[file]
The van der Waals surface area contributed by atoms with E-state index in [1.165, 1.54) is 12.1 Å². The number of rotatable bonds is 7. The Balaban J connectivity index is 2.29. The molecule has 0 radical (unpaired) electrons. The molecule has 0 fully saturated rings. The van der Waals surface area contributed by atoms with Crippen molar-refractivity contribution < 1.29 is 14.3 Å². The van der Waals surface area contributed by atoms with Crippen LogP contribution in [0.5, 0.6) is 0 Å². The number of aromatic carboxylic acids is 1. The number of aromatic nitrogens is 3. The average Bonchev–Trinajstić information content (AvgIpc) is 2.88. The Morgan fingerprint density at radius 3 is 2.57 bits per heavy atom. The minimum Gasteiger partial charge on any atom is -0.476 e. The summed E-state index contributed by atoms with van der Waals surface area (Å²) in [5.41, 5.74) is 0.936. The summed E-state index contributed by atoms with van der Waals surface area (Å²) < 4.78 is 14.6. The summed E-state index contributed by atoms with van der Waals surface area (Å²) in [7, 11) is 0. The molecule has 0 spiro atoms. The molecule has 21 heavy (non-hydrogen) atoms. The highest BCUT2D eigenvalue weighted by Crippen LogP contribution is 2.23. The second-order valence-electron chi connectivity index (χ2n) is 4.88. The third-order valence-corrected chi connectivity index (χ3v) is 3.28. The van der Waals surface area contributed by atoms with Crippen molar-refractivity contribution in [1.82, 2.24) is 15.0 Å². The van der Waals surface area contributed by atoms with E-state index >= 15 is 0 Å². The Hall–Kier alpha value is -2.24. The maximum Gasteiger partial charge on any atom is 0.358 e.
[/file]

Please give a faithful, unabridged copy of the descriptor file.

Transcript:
The van der Waals surface area contributed by atoms with E-state index in [1.165, 1.54) is 12.1 Å². The number of rotatable bonds is 7. The Balaban J connectivity index is 2.29. The molecule has 0 radical (unpaired) electrons. The molecule has 0 fully saturated rings. The van der Waals surface area contributed by atoms with Crippen molar-refractivity contribution < 1.29 is 14.3 Å². The van der Waals surface area contributed by atoms with Crippen LogP contribution in [0.5, 0.6) is 0 Å². The number of aromatic carboxylic acids is 1. The number of aromatic nitrogens is 3. The average Bonchev–Trinajstić information content (AvgIpc) is 2.88. The Morgan fingerprint density at radius 3 is 2.57 bits per heavy atom. The minimum Gasteiger partial charge on any atom is -0.476 e. The summed E-state index contributed by atoms with van der Waals surface area (Å²) in [5.41, 5.74) is 0.936. The summed E-state index contributed by atoms with van der Waals surface area (Å²) < 4.78 is 14.6. The summed E-state index contributed by atoms with van der Waals surface area (Å²) in [7, 11) is 0. The molecule has 0 spiro atoms. The molecule has 21 heavy (non-hydrogen) atoms. The highest BCUT2D eigenvalue weighted by Crippen LogP contribution is 2.23. The second-order valence-electron chi connectivity index (χ2n) is 4.88. The third-order valence-corrected chi connectivity index (χ3v) is 3.28. The van der Waals surface area contributed by atoms with Crippen molar-refractivity contribution in [1.82, 2.24) is 15.0 Å². The van der Waals surface area contributed by atoms with E-state index >= 15 is 0 Å². The Hall–Kier alpha value is -2.24. The maximum Gasteiger partial charge on any atom is 0.358 e.